New York State’s ballot initiatives before the apocalypse
We reckon time differently nowadays. The 2013 election was going to have an enduring identity as the year New Yorkers in New York City got to choose Michael Bloomberg’s successor, the year Gotham got its first Democrat since the hapless David Dinkins. In Buffalo, the political monoculture will once again give Byron Brown a comfortable cruise to victory in a city that has seven times more Democrats than Republicans, so while his victory will be lopsided, it will also be awfully like Tony Masiello’s, and like Jim Griffin’s—asymmetric, thunderous, but not news. Nobody is noticing local politics anywhere, because this era has but one time-stamp: It is but the caesura or the respite between the last Senator Ted Cruz/Congressman Chris Collins government shutdown and the next,
The message from the Cruz-Collins calamity chorus in Washington is a bold, nihilistic assertion: that governing is so meaningless that it can be ended without consequence. This is the thinking of the deeply cynical men who have drifted to the top of our political system at a time when a great many more voices than usual are explaining, in very convincing detail, how deeply screwed we now are. Listening to the likes of Cruz and Collins, it’s not hard to slip into despair, because their very existence (and chances are good that they will be re-elected) convinces many that something is deeply, catastrophically wrong.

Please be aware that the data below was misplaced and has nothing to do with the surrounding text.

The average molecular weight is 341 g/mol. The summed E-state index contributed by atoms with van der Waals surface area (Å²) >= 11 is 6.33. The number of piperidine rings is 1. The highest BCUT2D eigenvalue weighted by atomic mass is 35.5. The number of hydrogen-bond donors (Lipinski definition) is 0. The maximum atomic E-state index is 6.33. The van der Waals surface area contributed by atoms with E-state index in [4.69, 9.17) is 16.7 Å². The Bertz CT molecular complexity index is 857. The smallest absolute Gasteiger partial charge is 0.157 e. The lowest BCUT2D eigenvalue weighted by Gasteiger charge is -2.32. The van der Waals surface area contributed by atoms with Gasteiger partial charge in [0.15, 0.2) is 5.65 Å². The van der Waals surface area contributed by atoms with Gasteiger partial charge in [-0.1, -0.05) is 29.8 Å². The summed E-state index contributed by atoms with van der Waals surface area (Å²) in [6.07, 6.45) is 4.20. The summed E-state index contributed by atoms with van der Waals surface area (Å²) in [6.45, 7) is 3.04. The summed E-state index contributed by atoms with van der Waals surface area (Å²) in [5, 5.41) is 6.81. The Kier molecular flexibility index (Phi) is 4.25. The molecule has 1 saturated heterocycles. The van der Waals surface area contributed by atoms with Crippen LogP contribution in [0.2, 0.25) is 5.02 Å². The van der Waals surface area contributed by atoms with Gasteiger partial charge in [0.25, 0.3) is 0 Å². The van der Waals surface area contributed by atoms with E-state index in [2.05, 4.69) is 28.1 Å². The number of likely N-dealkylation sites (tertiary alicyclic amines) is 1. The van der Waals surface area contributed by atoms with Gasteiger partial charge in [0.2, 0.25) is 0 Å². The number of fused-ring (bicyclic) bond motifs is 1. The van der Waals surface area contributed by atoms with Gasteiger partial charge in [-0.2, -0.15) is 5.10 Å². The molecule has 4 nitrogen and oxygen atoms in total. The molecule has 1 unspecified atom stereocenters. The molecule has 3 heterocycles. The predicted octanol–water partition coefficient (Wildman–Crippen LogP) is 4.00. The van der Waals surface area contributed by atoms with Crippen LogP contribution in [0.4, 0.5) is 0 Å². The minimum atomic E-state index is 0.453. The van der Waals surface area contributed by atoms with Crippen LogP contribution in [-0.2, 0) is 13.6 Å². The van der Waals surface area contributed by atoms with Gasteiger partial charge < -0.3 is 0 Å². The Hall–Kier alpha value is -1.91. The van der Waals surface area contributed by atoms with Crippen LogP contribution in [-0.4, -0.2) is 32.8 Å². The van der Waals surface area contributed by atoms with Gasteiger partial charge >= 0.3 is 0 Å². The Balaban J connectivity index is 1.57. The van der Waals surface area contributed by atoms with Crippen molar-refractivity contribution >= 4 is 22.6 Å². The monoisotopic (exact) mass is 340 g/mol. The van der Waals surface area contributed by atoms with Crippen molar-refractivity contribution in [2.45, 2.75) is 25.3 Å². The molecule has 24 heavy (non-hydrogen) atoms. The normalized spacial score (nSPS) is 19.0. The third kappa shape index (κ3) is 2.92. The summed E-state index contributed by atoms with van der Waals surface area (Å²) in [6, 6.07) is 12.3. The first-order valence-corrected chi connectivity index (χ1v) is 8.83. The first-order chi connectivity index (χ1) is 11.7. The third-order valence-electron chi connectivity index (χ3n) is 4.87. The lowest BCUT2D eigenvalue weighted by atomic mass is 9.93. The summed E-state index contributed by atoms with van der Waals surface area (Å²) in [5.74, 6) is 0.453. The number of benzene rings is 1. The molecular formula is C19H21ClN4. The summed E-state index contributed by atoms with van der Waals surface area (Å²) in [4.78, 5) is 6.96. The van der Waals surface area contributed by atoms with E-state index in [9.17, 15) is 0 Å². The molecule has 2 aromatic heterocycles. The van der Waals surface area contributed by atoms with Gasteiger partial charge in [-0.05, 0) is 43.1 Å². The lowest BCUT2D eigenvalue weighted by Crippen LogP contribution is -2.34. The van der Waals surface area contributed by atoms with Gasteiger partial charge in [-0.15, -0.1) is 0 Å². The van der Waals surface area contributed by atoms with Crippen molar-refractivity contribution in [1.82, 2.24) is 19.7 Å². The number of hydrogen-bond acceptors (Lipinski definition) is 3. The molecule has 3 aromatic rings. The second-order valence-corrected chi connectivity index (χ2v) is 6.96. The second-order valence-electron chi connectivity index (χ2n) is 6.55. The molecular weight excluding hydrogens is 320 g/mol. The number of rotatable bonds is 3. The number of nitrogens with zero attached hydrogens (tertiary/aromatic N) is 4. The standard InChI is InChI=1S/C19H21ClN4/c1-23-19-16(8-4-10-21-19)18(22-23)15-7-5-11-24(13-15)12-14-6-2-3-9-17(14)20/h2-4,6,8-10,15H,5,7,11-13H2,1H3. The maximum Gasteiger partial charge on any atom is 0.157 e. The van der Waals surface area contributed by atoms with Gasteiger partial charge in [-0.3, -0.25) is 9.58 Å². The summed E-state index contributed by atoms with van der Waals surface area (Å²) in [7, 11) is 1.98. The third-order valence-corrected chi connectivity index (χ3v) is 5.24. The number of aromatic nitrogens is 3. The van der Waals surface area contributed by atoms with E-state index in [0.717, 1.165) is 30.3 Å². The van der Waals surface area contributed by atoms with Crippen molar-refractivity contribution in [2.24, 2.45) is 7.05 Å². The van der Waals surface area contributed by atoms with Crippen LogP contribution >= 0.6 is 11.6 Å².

Catastrophism is now a very widespread frame. New videos by esteemed geologists, paleontologists, and others who compare today’s 400 parts per million of CO2 in the atmosphere to the time of the great Permian extinction—in which 95 percent of the species of living things on earth all died—say that we’re headed there pretty damned quick, because that 400 parts per million is what triggered the last catastrophe. On the financial side, the veteran trouble-maker David Stockman and the veteran energy actuary Gail Tverberg come to the same conclusions through different routes, with Stockman slamming as fantasy the “debt doesn’t matter” crowd and Tverberg slamming as fantasy the “fracking will yield a permanent energy bonanza” cheerleaders. A tiny crusade among self-described biophysical economists—not to be confused with environemtal economists, mind you—is growing bit by bit as more and more of their arguments about the physical limitations of economic growth get translated from science-speak into English. Strangely, or perhaps not, the combination of geology, accounting, economic analysis, and some of the calmer historical analogizing to the actual sequence of breakdowns in the Fall of Rome might sound plausible to the folks who are happy to call themselves “preppers”—not preppies in saddle-shoes and horn-rims, but the folks who are buying up rural land, and large-magazine guns, and off-the-grid micro-power, water-filtration, food-storage, and other survival gear. The collapse, so many new voices say, is on its way.